There is an ever increasing demand for cleaner steels, that is, those with low oxide inclusion content. This demand has highlighted the limitations of our current knowledge in controlling and predicting inclusion development during liquid steel processing.1) The formation of inclusions during liquid steel refining is an unavoidable consequence of the current industrial steelmaking process. Steel leaving a steelmaking converter contains anything from 400-1000 ppm of oxygen in solution [O].2) The [O] concentration needs to be reduced to less than 30 ppm to be cast. If not, it will react on solidification producing gas and condensed oxides. If cast in such a condition the steel would be virtually worthless, containing significant porosity and oxide matter resulting in extremely poor mechanical properties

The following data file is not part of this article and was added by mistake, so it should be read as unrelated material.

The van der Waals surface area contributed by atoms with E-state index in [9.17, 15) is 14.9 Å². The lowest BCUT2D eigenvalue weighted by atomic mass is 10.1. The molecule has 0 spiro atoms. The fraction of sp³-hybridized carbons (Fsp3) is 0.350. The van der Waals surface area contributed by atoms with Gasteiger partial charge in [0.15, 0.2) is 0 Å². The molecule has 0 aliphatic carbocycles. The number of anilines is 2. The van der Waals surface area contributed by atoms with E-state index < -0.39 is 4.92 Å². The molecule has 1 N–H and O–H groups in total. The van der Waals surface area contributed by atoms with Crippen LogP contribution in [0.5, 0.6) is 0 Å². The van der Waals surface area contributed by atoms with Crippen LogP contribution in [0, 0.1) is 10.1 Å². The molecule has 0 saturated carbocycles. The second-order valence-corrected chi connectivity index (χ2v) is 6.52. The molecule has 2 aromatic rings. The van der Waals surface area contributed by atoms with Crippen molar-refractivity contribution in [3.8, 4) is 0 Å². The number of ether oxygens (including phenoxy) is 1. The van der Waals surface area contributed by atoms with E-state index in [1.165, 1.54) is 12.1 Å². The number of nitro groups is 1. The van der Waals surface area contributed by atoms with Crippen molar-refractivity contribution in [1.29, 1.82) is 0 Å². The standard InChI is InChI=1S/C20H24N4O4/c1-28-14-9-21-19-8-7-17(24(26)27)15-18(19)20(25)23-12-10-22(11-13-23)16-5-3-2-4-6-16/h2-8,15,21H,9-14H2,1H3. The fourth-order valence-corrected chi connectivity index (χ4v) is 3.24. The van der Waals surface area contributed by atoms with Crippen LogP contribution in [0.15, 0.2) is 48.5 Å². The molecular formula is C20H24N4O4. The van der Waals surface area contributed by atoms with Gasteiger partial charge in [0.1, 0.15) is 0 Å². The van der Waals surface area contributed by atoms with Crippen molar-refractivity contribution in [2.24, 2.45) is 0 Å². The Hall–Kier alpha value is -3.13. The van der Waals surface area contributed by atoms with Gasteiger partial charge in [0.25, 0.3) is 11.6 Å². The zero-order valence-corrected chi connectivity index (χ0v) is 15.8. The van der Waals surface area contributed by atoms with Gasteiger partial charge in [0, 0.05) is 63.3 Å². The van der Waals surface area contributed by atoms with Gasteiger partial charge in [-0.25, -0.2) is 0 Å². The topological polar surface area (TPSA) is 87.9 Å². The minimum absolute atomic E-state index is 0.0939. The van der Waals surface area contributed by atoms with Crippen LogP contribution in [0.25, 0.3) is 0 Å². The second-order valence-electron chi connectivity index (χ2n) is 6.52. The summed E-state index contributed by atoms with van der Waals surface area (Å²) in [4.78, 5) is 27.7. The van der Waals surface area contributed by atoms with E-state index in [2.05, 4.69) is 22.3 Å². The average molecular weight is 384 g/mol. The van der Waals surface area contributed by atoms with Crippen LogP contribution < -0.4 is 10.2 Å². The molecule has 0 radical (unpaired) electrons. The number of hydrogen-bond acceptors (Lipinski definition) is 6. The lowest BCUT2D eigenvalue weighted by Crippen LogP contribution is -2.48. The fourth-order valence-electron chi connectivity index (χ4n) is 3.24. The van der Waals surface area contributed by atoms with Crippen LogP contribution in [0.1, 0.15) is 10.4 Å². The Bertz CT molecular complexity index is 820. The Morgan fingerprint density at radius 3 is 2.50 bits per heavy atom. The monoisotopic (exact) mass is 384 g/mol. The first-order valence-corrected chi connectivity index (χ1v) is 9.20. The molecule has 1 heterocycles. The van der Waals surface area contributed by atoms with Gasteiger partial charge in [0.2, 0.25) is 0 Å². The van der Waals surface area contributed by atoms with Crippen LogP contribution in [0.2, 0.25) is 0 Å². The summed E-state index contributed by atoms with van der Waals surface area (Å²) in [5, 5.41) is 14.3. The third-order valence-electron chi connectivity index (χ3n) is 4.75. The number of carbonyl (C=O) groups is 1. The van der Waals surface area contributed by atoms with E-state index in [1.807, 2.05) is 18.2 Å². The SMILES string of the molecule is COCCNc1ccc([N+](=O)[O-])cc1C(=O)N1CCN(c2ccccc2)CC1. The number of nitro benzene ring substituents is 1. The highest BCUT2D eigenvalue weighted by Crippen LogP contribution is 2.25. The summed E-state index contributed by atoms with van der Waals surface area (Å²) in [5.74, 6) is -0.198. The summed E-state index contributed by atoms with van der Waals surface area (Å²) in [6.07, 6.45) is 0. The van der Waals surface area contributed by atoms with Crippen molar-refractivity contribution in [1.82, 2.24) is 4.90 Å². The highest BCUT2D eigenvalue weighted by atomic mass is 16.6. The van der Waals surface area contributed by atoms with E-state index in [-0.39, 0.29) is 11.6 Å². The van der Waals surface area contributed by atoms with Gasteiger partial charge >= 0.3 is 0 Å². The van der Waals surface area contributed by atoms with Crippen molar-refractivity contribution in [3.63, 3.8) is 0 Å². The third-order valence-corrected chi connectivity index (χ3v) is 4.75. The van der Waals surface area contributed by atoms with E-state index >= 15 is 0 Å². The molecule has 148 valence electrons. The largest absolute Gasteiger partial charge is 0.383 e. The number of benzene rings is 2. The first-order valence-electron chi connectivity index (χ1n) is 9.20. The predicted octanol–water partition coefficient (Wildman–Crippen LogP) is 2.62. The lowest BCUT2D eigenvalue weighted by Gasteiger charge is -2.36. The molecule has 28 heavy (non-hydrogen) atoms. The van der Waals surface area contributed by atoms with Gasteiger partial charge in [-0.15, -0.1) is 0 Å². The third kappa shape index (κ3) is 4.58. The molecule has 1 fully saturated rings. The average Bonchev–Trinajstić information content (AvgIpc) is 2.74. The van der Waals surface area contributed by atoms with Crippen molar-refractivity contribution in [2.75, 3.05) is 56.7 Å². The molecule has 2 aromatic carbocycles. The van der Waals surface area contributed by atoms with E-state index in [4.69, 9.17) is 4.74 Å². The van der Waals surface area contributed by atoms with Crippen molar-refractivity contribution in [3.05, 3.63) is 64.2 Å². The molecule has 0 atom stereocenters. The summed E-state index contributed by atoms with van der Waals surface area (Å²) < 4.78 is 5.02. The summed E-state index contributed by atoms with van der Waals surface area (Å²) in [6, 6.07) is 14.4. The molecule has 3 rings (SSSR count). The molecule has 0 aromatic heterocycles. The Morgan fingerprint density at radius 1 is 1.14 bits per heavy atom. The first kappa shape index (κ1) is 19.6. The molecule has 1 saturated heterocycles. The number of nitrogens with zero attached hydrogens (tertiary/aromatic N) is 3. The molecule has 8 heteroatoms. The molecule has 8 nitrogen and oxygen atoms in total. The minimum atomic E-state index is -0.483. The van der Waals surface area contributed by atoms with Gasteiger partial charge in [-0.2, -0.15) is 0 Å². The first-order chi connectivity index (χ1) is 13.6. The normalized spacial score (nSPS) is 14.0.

Dogan, N., Monaghan, B. J., Longbottom, R. J., Reid, M. & Tsekouras, X. C. (2012). Why do we need new inclusion experimental techniques?. 4th Annual High Temperature Processing Symposium (pp. 63-66). Melbourne: Swinburne University of Technology.